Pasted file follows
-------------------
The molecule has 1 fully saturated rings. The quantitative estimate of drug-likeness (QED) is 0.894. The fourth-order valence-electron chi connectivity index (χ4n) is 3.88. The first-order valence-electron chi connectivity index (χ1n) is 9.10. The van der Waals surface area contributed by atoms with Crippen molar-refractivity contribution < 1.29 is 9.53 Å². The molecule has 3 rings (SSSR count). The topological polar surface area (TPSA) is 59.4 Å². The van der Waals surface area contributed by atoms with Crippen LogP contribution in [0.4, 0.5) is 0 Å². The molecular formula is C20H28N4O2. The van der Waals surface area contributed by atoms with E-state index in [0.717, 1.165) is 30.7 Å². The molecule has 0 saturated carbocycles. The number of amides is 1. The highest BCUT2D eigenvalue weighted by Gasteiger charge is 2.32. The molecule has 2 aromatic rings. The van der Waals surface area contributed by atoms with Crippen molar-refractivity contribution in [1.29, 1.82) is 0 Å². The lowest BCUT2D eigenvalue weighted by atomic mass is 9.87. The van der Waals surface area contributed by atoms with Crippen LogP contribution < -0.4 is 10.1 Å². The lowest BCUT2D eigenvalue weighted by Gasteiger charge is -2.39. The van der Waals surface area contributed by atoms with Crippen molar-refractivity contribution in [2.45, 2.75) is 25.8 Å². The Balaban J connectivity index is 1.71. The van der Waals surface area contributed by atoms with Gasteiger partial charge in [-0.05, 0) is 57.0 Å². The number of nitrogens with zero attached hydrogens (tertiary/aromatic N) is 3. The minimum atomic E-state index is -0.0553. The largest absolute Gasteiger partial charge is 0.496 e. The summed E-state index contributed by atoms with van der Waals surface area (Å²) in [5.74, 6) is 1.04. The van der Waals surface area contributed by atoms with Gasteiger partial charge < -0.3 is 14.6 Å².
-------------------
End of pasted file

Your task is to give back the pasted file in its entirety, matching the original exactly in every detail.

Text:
The molecule has 1 fully saturated rings. The quantitative estimate of drug-likeness (QED) is 0.894. The fourth-order valence-electron chi connectivity index (χ4n) is 3.88. The first-order valence-electron chi connectivity index (χ1n) is 9.10. The van der Waals surface area contributed by atoms with Crippen molar-refractivity contribution < 1.29 is 9.53 Å². The molecule has 3 rings (SSSR count). The topological polar surface area (TPSA) is 59.4 Å². The van der Waals surface area contributed by atoms with Crippen LogP contribution in [0.4, 0.5) is 0 Å². The molecular formula is C20H28N4O2. The van der Waals surface area contributed by atoms with E-state index in [0.717, 1.165) is 30.7 Å². The molecule has 0 saturated carbocycles. The number of amides is 1. The highest BCUT2D eigenvalue weighted by Gasteiger charge is 2.32. The molecule has 2 aromatic rings. The van der Waals surface area contributed by atoms with Crippen molar-refractivity contribution in [1.29, 1.82) is 0 Å². The lowest BCUT2D eigenvalue weighted by atomic mass is 9.87. The van der Waals surface area contributed by atoms with Crippen LogP contribution < -0.4 is 10.1 Å². The lowest BCUT2D eigenvalue weighted by Gasteiger charge is -2.39. The van der Waals surface area contributed by atoms with Crippen molar-refractivity contribution in [2.45, 2.75) is 25.8 Å². The Balaban J connectivity index is 1.71. The van der Waals surface area contributed by atoms with Gasteiger partial charge in [-0.05, 0) is 57.0 Å². The number of nitrogens with zero attached hydrogens (tertiary/aromatic N) is 3. The minimum atomic E-state index is -0.0553. The largest absolute Gasteiger partial charge is 0.496 e. The summed E-state index contributed by atoms with van der Waals surface area (Å²) in [5.74, 6) is 1.04. The van der Waals surface area contributed by atoms with Gasteiger partial charge < -0.3 is 14.6 Å².